tradition (or Early Modernism), a prime example of which is the Hong Kong City Hall, designed
by British architects Ron Phillips resemblance of the architecture of
and Alan Fitch
the City Hall to
1956 and completed in of the Bauhaus School
1962. The of Design in
Dessau (which composition to
can be considered as the the architectural details, is
prototype of unmistakable
Bauhaus architecture), (figs. 21 and 22).
There is one place in Hong Kong where a good number of true Bauhaus-style buildings are preserved in tip-top condition, and that is Kadoorie Hill in Mongkok. This is an area developed as a prestigious residential district starting in the late 1930s, and most of the houses in this inconspicuous location, particularly on Kadoorie Avenue and Braga Circuit, are very much designed to the Bauhaus tradition (figs. 23 and 24). The concentration of such Bauhaus houses on Kadoorie Hill compares well with White City of Tel Aviv in Israel, a UNESCO World Heritage Site (inscribed 2003) significant for being the largest concentration of Bauhaus building in the world (see the official website at http://www.white-city.co.il/english/index.htm). The main reason why there exists this prevalently “Bauhaus district” in Hong Kong is because the collective owner of these architectural gems is the phenomenally wealthy Kadoorie family, and as such, there is almost no pressure to redevelop the properties in this locality.
Figs. 23 and 24: Houses on Kadoorie Hill, Kowloon, developed in the 1950s in the Bauhaus tradition. (Image source: (all) Ho-Yin Lee)
Comparing Streamline Moderne and Bauhaus
The theoretical basis of Bauhaus design is based on the expression of modern mass production. Until the early 20th century, buildings, like any other hardware item used in everyday life, were handcrafted and therefore unique, as no two handmade items could possibly be exactly the same. In the early 20th century, the mass production process employing machines and assembly lines to assemble final products from standardized pre-manufactured parts was introduced. The most illustrative of this is the automobile industry, which, in its infancy at the turn of the 20th century, was akin to a precision cottage industry in which every vehicle was handmade and could not share body parts. In 1913, the Ford Motor Company created the world’s first assembly line that mass-produced virtually identical standardized car models in the thousands.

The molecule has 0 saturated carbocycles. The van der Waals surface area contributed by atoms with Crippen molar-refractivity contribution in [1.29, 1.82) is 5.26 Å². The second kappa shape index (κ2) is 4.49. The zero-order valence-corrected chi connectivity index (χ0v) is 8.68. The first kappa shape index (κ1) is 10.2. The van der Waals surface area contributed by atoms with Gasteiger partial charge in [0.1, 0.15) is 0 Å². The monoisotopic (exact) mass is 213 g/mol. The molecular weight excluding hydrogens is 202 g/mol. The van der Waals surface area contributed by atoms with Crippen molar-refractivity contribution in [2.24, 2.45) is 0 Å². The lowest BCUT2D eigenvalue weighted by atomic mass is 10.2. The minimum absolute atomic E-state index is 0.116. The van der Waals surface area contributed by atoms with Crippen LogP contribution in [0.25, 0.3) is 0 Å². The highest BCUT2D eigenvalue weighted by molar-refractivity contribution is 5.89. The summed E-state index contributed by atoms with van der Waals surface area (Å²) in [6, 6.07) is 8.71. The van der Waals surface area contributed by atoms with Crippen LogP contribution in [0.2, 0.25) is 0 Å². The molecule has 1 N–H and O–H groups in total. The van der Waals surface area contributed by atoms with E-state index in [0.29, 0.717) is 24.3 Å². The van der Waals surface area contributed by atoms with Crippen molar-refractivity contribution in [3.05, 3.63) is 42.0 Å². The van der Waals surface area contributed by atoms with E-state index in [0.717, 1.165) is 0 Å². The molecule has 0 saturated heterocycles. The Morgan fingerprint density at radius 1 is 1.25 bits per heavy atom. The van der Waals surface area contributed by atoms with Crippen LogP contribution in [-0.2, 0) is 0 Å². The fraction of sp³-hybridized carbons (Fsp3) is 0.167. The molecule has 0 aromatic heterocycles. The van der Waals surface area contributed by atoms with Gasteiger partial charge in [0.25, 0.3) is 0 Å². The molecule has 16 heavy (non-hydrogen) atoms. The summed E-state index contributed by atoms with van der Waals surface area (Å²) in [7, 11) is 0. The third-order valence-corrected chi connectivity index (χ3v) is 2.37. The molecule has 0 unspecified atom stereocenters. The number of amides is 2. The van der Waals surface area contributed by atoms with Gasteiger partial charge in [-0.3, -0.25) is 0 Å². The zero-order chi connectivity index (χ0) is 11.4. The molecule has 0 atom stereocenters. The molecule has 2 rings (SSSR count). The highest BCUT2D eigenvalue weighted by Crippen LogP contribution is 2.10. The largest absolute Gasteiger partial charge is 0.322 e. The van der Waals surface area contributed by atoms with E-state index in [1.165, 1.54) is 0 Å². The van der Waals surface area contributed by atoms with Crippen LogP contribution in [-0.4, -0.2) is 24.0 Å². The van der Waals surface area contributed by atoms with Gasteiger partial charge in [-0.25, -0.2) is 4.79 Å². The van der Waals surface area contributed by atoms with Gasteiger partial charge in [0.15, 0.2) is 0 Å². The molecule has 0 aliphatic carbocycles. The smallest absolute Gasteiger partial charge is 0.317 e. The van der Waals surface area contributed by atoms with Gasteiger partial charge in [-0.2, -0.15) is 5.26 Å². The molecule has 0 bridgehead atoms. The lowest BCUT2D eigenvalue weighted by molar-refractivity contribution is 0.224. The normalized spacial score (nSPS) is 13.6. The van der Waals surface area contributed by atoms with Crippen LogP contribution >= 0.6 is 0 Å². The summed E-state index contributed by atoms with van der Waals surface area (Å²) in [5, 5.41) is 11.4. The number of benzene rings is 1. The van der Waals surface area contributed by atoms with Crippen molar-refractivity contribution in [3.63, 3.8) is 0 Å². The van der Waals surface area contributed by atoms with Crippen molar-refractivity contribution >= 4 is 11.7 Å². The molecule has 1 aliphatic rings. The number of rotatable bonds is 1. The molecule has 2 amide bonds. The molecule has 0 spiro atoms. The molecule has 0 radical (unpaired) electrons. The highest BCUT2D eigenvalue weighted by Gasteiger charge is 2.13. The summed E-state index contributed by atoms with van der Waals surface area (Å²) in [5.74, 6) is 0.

The new mass-production process ushered in a new thinking for architecture, in which the design and construction of buildings should reflect the standardized and systematized industrial approach. This architectural philosophy became formalized under the Bauhaus School of Design in Germany. The Bauhaus School of Design building in Dessau (1926) (figs. 22 and 26), became a prototype to demonstrate the modern approach of architecture, in which buildings were designed and constructed from the onset as an assemblage of pre-manufactured components, in